Other wireless sensor providers, which are not IC manufacturers, mount the different elements on a Printed Circuit Board (PCB) to build a module. The module has a set of connectors to facilitate the integration to a main PCB and requires no additional components to work. Some of these modules offer a simple communications serial interface based on AT commands. Fig. 5.10 shows a module made by MeshNetics (now Atmel) [1]. This module uses one processor and a transceiver from Atmel. Other modules are the Xbee family from Digi [5] and the modules from Jennic [6], Radiocraft [7], Telegesis [8], or from RF Monolitics [9] to mention some of the currently available ones.

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There exist other manufacturers in the market that offer a fully operational sensor node including batteries, antenna and some sensor devices.

The most well known family of systems is the one developed by University of California (UC) Berkeley such as Rene, Mica, MicaDot, Mica2 and MicaZ [2] (see Fig. 5.11). Some of them are commercialised by Crossbow. Another evolution from the designs of UC Berkeley is the MoteIV, known as TelosB.

[2] In fact some of these designs, such as TelosB, are an open hardware platform and there exist some similar platforms from several manufacturers such as Zolertia [3] or MAXFOR [4]. These platforms are intended mainly as a platform for educational purposes and development. Another quite popular platform is iMote2 [2], developed initially by Intel and commercialised by Crossbow. This platform represents an evolution on performance offering more processing power than the previously mentioned nodes.

Fig. 5.11. Images of different full operational platforms. From left to right:

the MicaDot, MicaZ and Iris sensor nodes

Other families of sensor nodes worth to mention are:

• Arduino platform. This is also an open hardware platform with multiple designs [10] and a large developers community.

• SunSpot is a platform used to develop research projects [24].

• WaspMote is a general platform with multiple available sensors and communications facilities [11].

• Sensinode [25] and Arch Rock [26] are companies offering a complete solution including sensor nodes and gateways. The most relevant aspect of these companies is the support of IP connectivity using 6LoWPAN.

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[1] Meshnetics modules: http://www.meshnetics.com/zigbee-modules/ [2] Crossbow sensor nodes:

http://www.xbow.com/home/wHomePage.aspx [3] Zolertia website: http://www.zolertia.com/ [4] MAXFOR website: http://www.maxfor.co.kr/eng/index_en.html [5] Modules from Digi Networks: http://www.digi.com/products/wireless/ [6] Modules from Jennic: http://www.jennic.com/products/modules/ [7] Modules from Radiocraft: http://www.radiocrafts.com/ [8] Modules from Telegesis: http://www.telegesis.com/ [9] Modules from RF Monolitics:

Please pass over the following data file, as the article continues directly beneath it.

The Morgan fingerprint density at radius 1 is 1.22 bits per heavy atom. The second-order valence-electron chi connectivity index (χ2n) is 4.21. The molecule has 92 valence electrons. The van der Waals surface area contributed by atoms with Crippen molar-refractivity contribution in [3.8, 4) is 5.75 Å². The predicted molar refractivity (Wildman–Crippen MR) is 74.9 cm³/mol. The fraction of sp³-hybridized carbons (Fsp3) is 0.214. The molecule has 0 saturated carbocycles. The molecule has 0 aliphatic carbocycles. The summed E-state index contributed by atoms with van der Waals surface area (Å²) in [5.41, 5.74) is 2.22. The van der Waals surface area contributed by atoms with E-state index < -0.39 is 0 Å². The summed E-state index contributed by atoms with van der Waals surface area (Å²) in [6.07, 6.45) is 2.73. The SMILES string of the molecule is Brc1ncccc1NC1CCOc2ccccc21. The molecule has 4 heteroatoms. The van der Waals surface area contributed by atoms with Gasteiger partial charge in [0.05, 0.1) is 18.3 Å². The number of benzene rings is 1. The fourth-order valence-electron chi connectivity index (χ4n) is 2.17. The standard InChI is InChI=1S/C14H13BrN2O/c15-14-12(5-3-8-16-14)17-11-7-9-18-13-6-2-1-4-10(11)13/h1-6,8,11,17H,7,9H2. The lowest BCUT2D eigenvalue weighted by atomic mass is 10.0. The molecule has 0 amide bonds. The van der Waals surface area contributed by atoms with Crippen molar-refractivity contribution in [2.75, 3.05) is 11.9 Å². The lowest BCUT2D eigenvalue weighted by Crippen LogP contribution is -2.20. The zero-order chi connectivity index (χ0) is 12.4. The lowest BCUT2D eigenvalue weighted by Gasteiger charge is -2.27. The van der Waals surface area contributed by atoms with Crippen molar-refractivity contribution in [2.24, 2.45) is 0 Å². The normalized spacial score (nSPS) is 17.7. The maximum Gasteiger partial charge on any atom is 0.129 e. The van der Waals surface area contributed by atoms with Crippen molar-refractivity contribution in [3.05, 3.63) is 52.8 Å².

http://www.rfm.com/products/oem_standalone.php [10] Arduino project website: http://www.arduino.cc/ [11] WaspMote from Libelium: http://www.libelium.com/products/waspmote [12] Smart Dust project:

http://robotics.eecs.berkeley.edu/~pister/SmartDust/ [13] Atmel MCUs: http://support.atmel.no/bin/customer [14] Chipcon MCUs:

http://focus.ti.com/mcu/docs/mcuhome.tsp?sectionId=101 [15] Freescale MCUs: http://www.freescale.com [16] RF circuits from TI.

http://focus.ti.com/paramsearch/docs/parametricsearch.tsp?family=a nalog&familyId=368&uiTemplateId=NODE_STRY_PGE_T [17] RF circuits from Nordic.

http://www.nordicsemi.com/index.cfm?obj=menu&act=displayMenu &men=2

Sensors Everywhere

[18] SiP from Freescale.

http://www.freescale.com/files/rf_if/doc/data_sheet/MC1322x.pdf?p spll=1 [19] SoC from Chipcon. http://focus.ti.com/lit/ds/symlink/cc2430.pdf [20] RF transceiver from Radiopulse.

http://www.radiopulse.co.kr/eng/main.html?mode=02_05 [21] Sensor node antennas.

www.freescale.com/files/rf_if/doc/app_note/AN2731.pdf [22] IEEE 1451 web page. ieee1451.nist.gov [23] Phidgets. http://www.phidgets.com/ [24] SunSpot platform. http://www.sunspotworld.com/ [25] Sensinode platform. http://www.sensinode.com/EN/company.html [26] Arch Rock platform. http://www.archrock.com/

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6. Topology control Topology control is an important technique used in WSNs for optimizing key performance parameters, such as network lifetime or throughput, while maintaining other performance parameters such as network connectivity.

The main topology control approaches can be classified into two categories: